rapidly. Their walls. which have remained thin during the vegetative period. become thicker. and they increase in weight and strength. Harvesting the plants at the correct time is most important and requires vast experience. For kenaf. the optimum time for harvesting is when about ten flowers are in bloom. and the older flowers have already set their seed. For jute, the optimum time is judged to be when the plants are in the small-pod stage. Harvesting before flowering generally results in lower yields and weaker fiber, whereas, if the seeds are allowed to mature, the fiber becomes harsh and coarse and difficult to extract from the plant. The plants are harvested by hand with a sickle and cut close to the ground. The cut stems are then tied into bundles, the leaves removed as much as possible, and the bundles sub merged in water for retting. This is the process by which the bundles of cells in the outer layers of the stem are separated from the woody core. and from nonfibrous matter, by the removal of pectins and other gummy substances. The action involves water, microorganisms. and enzymes. and takes between 5 and 30 days for completion, depending on the temperature of the water. Constant supervision is required and the time of removal is critical: if the degree of retting is insufficient, the fiber cannot be easily stripped from the woody core and may be contaminated with cortical cells, whereas, if retting proceeds too far, the fiber cells themselves may be attacked and weakened by microorganisms. Stripping the fiber from the stem is done by hand, after which the fibers are washed and dried.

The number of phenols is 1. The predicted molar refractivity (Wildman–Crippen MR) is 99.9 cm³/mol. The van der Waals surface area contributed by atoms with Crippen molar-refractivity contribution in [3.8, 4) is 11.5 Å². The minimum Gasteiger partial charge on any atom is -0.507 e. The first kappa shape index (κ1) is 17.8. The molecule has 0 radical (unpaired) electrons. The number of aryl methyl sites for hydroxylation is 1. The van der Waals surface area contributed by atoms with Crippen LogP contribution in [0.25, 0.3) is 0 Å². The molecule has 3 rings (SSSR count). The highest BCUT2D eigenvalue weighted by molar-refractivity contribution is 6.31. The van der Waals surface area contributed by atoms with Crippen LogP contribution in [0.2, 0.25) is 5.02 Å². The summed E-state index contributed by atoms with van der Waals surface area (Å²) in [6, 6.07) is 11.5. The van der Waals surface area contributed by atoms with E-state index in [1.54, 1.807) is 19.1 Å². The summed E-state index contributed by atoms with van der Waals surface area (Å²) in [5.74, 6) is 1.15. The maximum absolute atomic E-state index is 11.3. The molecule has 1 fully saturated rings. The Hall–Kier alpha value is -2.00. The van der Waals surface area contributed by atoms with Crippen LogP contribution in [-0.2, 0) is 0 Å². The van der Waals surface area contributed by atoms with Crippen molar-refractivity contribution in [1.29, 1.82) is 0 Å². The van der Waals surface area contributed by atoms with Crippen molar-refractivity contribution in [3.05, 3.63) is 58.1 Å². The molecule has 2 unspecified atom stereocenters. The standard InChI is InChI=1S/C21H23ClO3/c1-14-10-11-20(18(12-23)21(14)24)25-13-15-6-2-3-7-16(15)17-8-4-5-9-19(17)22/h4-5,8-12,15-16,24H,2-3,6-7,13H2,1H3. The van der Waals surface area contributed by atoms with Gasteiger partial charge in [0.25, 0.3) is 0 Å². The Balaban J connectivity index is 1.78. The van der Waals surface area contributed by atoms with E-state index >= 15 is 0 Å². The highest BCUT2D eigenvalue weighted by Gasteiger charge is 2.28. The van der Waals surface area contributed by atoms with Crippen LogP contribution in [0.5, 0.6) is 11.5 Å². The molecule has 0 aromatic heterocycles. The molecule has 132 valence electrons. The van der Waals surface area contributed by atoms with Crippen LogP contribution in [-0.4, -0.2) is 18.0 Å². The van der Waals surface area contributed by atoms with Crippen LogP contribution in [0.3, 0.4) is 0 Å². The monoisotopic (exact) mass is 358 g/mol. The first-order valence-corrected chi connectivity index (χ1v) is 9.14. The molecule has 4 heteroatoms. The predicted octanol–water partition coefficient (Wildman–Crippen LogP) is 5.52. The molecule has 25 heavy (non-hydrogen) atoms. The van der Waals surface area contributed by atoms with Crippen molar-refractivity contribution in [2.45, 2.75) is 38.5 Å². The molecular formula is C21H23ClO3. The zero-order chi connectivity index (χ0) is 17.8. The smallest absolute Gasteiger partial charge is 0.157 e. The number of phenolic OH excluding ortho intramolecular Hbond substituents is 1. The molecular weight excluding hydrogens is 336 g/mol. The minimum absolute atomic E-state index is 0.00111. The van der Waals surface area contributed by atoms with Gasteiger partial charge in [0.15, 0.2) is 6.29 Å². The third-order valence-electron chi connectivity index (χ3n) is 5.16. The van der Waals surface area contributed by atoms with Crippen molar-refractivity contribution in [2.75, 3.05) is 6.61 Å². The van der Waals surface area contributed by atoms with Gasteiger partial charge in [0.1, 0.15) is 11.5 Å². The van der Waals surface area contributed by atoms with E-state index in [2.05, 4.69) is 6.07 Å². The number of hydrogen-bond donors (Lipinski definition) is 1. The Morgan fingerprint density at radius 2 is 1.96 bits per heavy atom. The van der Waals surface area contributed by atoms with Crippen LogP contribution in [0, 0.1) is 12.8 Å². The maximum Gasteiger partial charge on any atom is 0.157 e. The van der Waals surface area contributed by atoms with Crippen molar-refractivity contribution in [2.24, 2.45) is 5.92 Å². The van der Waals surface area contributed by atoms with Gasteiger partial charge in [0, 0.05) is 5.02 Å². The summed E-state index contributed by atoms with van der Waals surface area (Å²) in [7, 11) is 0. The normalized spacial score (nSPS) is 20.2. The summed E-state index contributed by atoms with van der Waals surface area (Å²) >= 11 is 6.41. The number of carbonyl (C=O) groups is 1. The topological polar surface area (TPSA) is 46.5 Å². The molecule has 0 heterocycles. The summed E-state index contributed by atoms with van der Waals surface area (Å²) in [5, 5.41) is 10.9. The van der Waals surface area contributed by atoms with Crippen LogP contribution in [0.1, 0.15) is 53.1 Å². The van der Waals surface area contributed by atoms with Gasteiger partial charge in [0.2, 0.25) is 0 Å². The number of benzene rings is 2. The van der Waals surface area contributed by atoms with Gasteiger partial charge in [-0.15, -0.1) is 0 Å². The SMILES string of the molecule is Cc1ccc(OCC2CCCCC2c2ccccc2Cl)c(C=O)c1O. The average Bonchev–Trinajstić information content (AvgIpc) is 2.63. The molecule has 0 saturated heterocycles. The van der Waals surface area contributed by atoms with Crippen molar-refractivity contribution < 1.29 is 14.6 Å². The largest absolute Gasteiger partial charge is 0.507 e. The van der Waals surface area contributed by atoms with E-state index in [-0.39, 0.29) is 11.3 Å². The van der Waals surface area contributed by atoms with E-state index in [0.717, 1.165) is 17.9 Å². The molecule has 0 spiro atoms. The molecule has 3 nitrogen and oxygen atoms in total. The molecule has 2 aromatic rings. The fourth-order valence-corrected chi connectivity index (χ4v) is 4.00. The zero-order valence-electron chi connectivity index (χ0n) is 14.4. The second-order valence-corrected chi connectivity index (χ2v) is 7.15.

7.3 SEPARATION OF BAST FIBER FROM CORE The historical removal of the bark and the separation of bast fiber from the core is done by biological retting. Jute has been retted in India and Bangladesh for several hundreds of years by placing the entire plant in a pond and letting the natural decay process remove the bark and separate the long bast fiber from the core or stick. The process takes from 2 to 3 weeks and requires large quantities of water. Since the water contains a mixture of organisms, many biological reactions take place other than retting. The quality of the bast fiber coming from this process is often reduced due to the mixture of organisms and the dirty water. The core is then used for fuel or for fence posts and the bast is sold for use in textiles. One of the difficulties in the retting procedure is that the thicker parts of the stem take longer to ret than the thinner parts, and, consequently. if the butt ends of the stem are full) retted, the top ends are over-retted and damaged. This can be avoided by stacking the bundles of stems upright with the butt ends in water for a few days, before immersing the whole stem. However. with the fiber intended for export. it is usual to cut off the partly retted butt ends and sell these separately as "cuttings." Correct retting is an essential first step in the production of good-quality fiber. A comprehensive account of the techniques used, and their effect on fiber quality, has been given by Jarman . Controlling the quality of water along with improving microorganisms used in the process are the keys to improve fiber quality. The use of clean water and specific microorganisms has been shown to greatly improve both the efficiency of the retting process and the quality of the bast fiber. Extensive research has been done on the mechanical separation of the bast from the core on kenaf. The U.S. Department on Agriculture sponsored a research in mechanical "retting" at the Mississippi State University  and with a private firm in Bakersfield, California . Chopped whole stock was used in a process involving a spiked cylinder and an airline cleaner . Separation efficiencies of 42 to 48% were achieved. It was found that the moisture content was a critical factor in the separation efficiencies and, if controlled, the separation was cleaner and quicker. Fisher  used a modified cotton gin and found separation efficiencies of more than 90%.